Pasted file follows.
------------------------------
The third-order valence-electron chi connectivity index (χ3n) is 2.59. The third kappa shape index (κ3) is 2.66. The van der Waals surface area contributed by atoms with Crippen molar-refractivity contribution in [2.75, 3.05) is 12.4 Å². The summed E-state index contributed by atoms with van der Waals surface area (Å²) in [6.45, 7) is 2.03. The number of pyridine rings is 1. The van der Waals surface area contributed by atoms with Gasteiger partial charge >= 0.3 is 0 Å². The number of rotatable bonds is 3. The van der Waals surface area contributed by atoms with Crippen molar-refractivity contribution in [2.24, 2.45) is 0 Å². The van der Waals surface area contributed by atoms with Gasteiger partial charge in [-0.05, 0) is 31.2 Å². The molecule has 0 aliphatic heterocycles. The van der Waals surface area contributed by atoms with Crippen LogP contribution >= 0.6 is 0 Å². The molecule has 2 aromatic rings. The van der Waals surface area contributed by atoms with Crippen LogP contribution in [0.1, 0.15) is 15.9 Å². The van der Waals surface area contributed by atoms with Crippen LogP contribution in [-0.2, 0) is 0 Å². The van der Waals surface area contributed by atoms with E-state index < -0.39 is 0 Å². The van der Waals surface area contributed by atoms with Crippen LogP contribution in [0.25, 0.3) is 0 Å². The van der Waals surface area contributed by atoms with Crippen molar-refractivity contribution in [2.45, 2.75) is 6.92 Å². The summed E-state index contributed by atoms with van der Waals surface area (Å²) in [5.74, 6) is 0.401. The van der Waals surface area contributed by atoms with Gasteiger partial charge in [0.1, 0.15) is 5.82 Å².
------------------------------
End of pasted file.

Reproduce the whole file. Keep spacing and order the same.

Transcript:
The third-order valence-electron chi connectivity index (χ3n) is 2.59. The third kappa shape index (κ3) is 2.66. The van der Waals surface area contributed by atoms with Crippen molar-refractivity contribution in [2.75, 3.05) is 12.4 Å². The summed E-state index contributed by atoms with van der Waals surface area (Å²) in [6.45, 7) is 2.03. The number of pyridine rings is 1. The van der Waals surface area contributed by atoms with Gasteiger partial charge >= 0.3 is 0 Å². The number of rotatable bonds is 3. The van der Waals surface area contributed by atoms with Crippen molar-refractivity contribution in [2.24, 2.45) is 0 Å². The van der Waals surface area contributed by atoms with Gasteiger partial charge in [-0.05, 0) is 31.2 Å². The molecule has 0 aliphatic heterocycles. The van der Waals surface area contributed by atoms with Crippen LogP contribution >= 0.6 is 0 Å². The molecule has 2 aromatic rings. The van der Waals surface area contributed by atoms with Crippen LogP contribution in [0.1, 0.15) is 15.9 Å². The van der Waals surface area contributed by atoms with Crippen LogP contribution in [-0.2, 0) is 0 Å². The van der Waals surface area contributed by atoms with E-state index < -0.39 is 0 Å². The van der Waals surface area contributed by atoms with Crippen LogP contribution in [0.25, 0.3) is 0 Å². The van der Waals surface area contributed by atoms with Crippen molar-refractivity contribution in [2.45, 2.75) is 6.92 Å². The summed E-state index contributed by atoms with van der Waals surface area (Å²) in [5.74, 6) is 0.401. The van der Waals surface area contributed by atoms with Gasteiger partial charge in [0.1, 0.15) is 5.82 Å².